All SUNY New Paltz campus police officers will soon carry and be certified in the use of the heroin antidote naloxone.
Backed by the office of the New York State Attorney General through the Community Overdose Prevention Program, New York State supplied funding to any police departments in the state that wished to have naloxone as a resource.
$27,000 in funding was given to SUNY New Paltz and 11 other SUNY campus police departments who chose to partake in program and is to be used for both the purchase of and the training in implementing naloxone.
A pharmaceutical drug that acts as an opioid antagonist, naloxone prohibits opiates from affecting the body by taking up space on the cell receptors that would normally be receiving the opiate when heroin use takes place. Naloxone can therefore be administered to an individual who is experiencing a heroin overdose in order to block and reverse the effects of heroin on the body’s respiratory and central nervous systems, SUNY New Paltz Police Chief David Dugatkin said.
Half of campus officers will be trained to administer the antidote on on Sept.11 and the other half on Sept. 18, allowing the entire department to be trained and have the kit with them on patrol by the end of the month, he said.
Dugatkin said training lasts one to two hours and includes the officers learning about the drug itself, its history and its use. The remaining time focuses on how to properly administer it using dummy simulators. Although there are various ways to execute the use of naloxone, police officers are being trained to administer the drug via a mucosal atomizer, i.e. a nasal spray bottle, through the nose.
The New Paltz Town Police issued a press release Aug. 21 stating that their entire department is equipped with naloxone, also through a grant that was given by the New York State Attorney General’s office.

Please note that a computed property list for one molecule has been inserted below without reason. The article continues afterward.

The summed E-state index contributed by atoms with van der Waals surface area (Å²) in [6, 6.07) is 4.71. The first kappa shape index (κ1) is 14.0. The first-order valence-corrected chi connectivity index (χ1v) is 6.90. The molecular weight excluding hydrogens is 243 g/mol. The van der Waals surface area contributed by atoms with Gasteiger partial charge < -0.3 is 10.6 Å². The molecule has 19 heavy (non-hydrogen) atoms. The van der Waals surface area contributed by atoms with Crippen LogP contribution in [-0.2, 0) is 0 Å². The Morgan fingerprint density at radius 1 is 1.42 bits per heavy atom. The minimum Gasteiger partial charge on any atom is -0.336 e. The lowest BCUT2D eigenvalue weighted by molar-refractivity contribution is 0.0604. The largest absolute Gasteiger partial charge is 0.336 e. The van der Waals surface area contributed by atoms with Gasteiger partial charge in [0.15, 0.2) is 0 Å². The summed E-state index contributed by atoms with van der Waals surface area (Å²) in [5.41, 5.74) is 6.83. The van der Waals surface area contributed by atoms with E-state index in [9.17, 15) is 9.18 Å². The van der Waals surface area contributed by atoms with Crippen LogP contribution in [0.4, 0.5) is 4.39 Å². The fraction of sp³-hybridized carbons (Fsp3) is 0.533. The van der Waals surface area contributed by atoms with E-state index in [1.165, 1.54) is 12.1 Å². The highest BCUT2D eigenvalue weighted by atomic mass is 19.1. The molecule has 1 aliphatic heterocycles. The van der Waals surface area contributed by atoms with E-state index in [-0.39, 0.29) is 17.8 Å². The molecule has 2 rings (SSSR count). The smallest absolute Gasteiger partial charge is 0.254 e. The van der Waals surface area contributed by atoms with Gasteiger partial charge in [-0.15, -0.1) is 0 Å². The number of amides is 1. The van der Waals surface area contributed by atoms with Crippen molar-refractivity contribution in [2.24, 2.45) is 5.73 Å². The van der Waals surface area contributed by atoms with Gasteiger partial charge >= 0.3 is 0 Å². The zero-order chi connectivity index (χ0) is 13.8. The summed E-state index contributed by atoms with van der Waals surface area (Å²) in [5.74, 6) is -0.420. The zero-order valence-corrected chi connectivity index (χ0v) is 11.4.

New York state accounts for 20 percent of the total heroin seized nationally each year by the Drug Enforcement Administration (DEA) each year — a 67 percent increase within the last five years — according to an April 2014 article from the Associated Press. Heroin’s growing grasp on New York can be seen in the more than 2,000 recorded deaths caused by heroin overdoses in 2011.
With heroin use in New York State on the rise, Dugatkin said the state’s concern lies within the production of the drug. By heroin becoming a cheaper drug to produce it is now a cheaper drug to buy, allowing it to grow in popularity and potentially spread from larger cities into smaller communities.
“No one here can remember any time that we’ve had a heroin incident on campus,” SUNY New Paltz President Donald Christian said. “But we want to take all steps that we can to prepare to protect students and other members of community if something like this happens.”
Dugatkin also believed this addition is not mandatory, but preparatory.
“There is no crisis, there is no epidemic, there is no major issue on the SUNY New Paltz campus. I really want to keep it that way,” Dugatkin said. “But this is an issue that you have to be proactive in and say that if there is such a drug out there, that can reverse it and literally bring somebody back from the brink of death, you have to participate in it.”